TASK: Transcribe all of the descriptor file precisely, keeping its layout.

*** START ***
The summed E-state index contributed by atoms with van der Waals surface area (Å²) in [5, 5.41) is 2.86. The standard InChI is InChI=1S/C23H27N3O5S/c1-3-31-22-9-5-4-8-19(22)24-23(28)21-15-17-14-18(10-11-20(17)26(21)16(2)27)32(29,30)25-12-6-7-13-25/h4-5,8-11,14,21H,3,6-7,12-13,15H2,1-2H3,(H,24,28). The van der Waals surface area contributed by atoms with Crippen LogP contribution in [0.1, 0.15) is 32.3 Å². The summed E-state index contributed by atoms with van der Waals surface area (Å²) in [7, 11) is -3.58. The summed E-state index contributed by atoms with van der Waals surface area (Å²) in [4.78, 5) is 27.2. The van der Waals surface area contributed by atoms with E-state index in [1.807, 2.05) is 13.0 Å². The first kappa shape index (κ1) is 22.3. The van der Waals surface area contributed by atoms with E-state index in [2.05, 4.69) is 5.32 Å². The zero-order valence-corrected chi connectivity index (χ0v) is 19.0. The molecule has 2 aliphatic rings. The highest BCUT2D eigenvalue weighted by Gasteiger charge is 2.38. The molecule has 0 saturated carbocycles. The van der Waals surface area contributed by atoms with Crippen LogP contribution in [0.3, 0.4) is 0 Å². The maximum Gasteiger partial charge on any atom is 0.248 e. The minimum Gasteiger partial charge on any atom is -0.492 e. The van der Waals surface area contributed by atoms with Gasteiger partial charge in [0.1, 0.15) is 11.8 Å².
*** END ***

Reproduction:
The summed E-state index contributed by atoms with van der Waals surface area (Å²) in [5, 5.41) is 2.86. The standard InChI is InChI=1S/C23H27N3O5S/c1-3-31-22-9-5-4-8-19(22)24-23(28)21-15-17-14-18(10-11-20(17)26(21)16(2)27)32(29,30)25-12-6-7-13-25/h4-5,8-11,14,21H,3,6-7,12-13,15H2,1-2H3,(H,24,28). The van der Waals surface area contributed by atoms with Crippen LogP contribution in [0.1, 0.15) is 32.3 Å². The summed E-state index contributed by atoms with van der Waals surface area (Å²) in [7, 11) is -3.58. The summed E-state index contributed by atoms with van der Waals surface area (Å²) in [4.78, 5) is 27.2. The van der Waals surface area contributed by atoms with E-state index in [1.807, 2.05) is 13.0 Å². The first kappa shape index (κ1) is 22.3. The van der Waals surface area contributed by atoms with E-state index in [2.05, 4.69) is 5.32 Å². The zero-order valence-corrected chi connectivity index (χ0v) is 19.0. The molecule has 2 aliphatic rings. The highest BCUT2D eigenvalue weighted by Gasteiger charge is 2.38. The molecule has 0 saturated carbocycles. The van der Waals surface area contributed by atoms with Crippen LogP contribution in [0.3, 0.4) is 0 Å². The maximum Gasteiger partial charge on any atom is 0.248 e. The minimum Gasteiger partial charge on any atom is -0.492 e. The van der Waals surface area contributed by atoms with Gasteiger partial charge in [0.1, 0.15) is 11.8 Å².